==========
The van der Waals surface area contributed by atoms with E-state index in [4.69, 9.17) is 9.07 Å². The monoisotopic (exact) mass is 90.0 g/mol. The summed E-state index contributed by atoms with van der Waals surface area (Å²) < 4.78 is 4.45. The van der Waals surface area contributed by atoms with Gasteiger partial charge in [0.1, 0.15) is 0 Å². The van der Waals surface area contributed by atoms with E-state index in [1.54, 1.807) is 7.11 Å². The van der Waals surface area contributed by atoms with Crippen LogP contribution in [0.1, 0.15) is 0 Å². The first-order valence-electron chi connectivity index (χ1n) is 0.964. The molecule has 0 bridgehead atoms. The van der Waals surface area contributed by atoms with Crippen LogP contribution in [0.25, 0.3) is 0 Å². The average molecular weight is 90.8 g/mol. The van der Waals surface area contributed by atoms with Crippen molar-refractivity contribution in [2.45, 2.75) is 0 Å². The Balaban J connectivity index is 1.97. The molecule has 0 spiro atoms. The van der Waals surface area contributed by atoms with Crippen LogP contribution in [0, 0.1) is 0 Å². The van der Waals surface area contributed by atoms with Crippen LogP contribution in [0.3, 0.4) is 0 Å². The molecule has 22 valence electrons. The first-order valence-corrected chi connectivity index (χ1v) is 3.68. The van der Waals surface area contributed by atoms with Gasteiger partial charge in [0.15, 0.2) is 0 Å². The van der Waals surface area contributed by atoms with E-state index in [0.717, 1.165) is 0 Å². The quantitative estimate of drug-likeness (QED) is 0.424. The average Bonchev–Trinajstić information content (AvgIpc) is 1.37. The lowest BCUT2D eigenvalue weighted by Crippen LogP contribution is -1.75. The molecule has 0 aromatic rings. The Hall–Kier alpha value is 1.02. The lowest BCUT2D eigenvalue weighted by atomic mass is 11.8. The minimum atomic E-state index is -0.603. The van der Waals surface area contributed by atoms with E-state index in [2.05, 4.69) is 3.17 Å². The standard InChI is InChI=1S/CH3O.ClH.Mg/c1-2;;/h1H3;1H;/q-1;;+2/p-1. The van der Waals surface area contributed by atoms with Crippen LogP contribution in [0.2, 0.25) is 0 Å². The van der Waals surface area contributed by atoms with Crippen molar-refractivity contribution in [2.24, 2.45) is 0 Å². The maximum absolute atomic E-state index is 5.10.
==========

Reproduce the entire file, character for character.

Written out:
The van der Waals surface area contributed by atoms with E-state index in [4.69, 9.17) is 9.07 Å². The monoisotopic (exact) mass is 90.0 g/mol. The summed E-state index contributed by atoms with van der Waals surface area (Å²) < 4.78 is 4.45. The van der Waals surface area contributed by atoms with Gasteiger partial charge in [0.1, 0.15) is 0 Å². The van der Waals surface area contributed by atoms with E-state index in [1.54, 1.807) is 7.11 Å². The van der Waals surface area contributed by atoms with Crippen LogP contribution in [0.1, 0.15) is 0 Å². The first-order valence-electron chi connectivity index (χ1n) is 0.964. The molecule has 0 bridgehead atoms. The van der Waals surface area contributed by atoms with Crippen LogP contribution in [0.25, 0.3) is 0 Å². The average molecular weight is 90.8 g/mol. The van der Waals surface area contributed by atoms with Crippen molar-refractivity contribution in [2.45, 2.75) is 0 Å². The Balaban J connectivity index is 1.97. The molecule has 0 spiro atoms. The van der Waals surface area contributed by atoms with Crippen LogP contribution in [0, 0.1) is 0 Å². The van der Waals surface area contributed by atoms with Crippen LogP contribution in [0.3, 0.4) is 0 Å². The molecule has 22 valence electrons. The first-order valence-corrected chi connectivity index (χ1v) is 3.68. The van der Waals surface area contributed by atoms with Gasteiger partial charge in [0.15, 0.2) is 0 Å². The van der Waals surface area contributed by atoms with E-state index in [0.717, 1.165) is 0 Å². The quantitative estimate of drug-likeness (QED) is 0.424. The average Bonchev–Trinajstić information content (AvgIpc) is 1.37. The lowest BCUT2D eigenvalue weighted by Crippen LogP contribution is -1.75. The molecule has 0 aromatic rings. The Hall–Kier alpha value is 1.02. The lowest BCUT2D eigenvalue weighted by atomic mass is 11.8. The minimum atomic E-state index is -0.603. The van der Waals surface area contributed by atoms with E-state index in [2.05, 4.69) is 3.17 Å². The standard InChI is InChI=1S/CH3O.ClH.Mg/c1-2;;/h1H3;1H;/q-1;;+2/p-1. The van der Waals surface area contributed by atoms with Crippen LogP contribution in [0.2, 0.25) is 0 Å². The van der Waals surface area contributed by atoms with Crippen molar-refractivity contribution in [2.24, 2.45) is 0 Å². The maximum absolute atomic E-state index is 5.10.